With a combined total of almost 1,10,000 sq. ft of existing indoor gallery space, the Kala Ghoda Precinct has an existing critical mass of art galleries, museums, and cultural spaces unrivalled in all of India, and perhaps comparable to art districts in other parts of the world. To this could be added an additional mass of outdoor pavement galleries on Rampart Row and potential exhibition space within the covered arcades to make the Kala Ghoda area a veritable ‘Urban Museum’. Such a phenomenal ensemble of art functions within one concentrated zone, offers tremendous avenues for future development and, added to this the support infrastructure of existing lecture halls, convocation halls, and conference facilities offered by The Mumbai University, Elphinstone College, and other neighbouring institutions, gives Kala Ghoda a unique place in the world of art and culture.

There are also many locational advantages that contribute to the special character of the Kala Ghoda Art District. The area occupies a pivotal location within Fort, and is on the tourist circuit of Taj Mahal Hotel - Gateway of India - Flora Fountain and The Asiatic Library. It has easy access to rail, water, and road transport and offers a large number of places of public interest within walking distance of each other. It is flanked by one of the city’s largest greens – the Oval Maidan to the west – and is situated in the heart of the city’s business, commercial, and administrative hub, close to Horniman Circle garden. The Cross Maidan is also in close proximity.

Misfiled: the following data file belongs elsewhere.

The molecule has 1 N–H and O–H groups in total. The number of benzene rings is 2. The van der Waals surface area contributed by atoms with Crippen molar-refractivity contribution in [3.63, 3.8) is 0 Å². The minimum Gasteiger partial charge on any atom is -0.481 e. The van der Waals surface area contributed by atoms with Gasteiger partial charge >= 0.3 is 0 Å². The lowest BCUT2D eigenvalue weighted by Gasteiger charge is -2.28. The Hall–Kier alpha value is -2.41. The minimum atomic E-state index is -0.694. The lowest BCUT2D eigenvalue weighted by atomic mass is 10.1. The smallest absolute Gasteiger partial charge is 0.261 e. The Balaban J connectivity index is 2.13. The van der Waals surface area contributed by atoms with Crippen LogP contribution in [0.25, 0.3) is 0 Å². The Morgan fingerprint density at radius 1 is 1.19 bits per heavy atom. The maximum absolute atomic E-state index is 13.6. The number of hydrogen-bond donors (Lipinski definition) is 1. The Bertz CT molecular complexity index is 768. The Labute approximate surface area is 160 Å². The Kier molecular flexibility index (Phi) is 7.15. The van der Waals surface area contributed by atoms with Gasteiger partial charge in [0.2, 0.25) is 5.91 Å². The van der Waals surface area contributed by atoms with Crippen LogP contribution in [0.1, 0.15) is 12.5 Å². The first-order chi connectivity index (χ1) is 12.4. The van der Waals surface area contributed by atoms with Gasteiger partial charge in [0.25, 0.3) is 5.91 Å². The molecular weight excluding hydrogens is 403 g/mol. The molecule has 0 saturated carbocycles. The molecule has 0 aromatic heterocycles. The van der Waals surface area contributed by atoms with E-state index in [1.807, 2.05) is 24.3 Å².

The Kala ghoda association

In order to give full opportunity to this potential as well as to physically improve the area, cultural institutions and art galleries in this area came together to form the Kala Ghoda Association in 1998 and have been since working toward the conservation of this area. This association has prioritized its conservation tasks and organizes art festivals annually, in February (the first Saturday till the next Sunday, for nine days) in order to bring attention to the area’s art and architectural heritage. Institutions located here, the galleries, patrons, and concerned citizens got together in 1988 to form the Kala Ghoda Association. The Association recognized that the largest emerging user as well as interest in the area, is art-related.

Furthermore, the Association recognized and anticipated the need to connect this powerful contemporary use and function to the physical improvement process. That is, really to use this function and its potential, to generate goodwill as well as financial support ,and act as the contemporary engine to drive the conservation and physical improvement of the area. In order to do this the Association decided to institute an Art Festival as an annual event, to bring attention to this precinct, to generate funds for sponsoring projects , and also to set an annual target for improvements.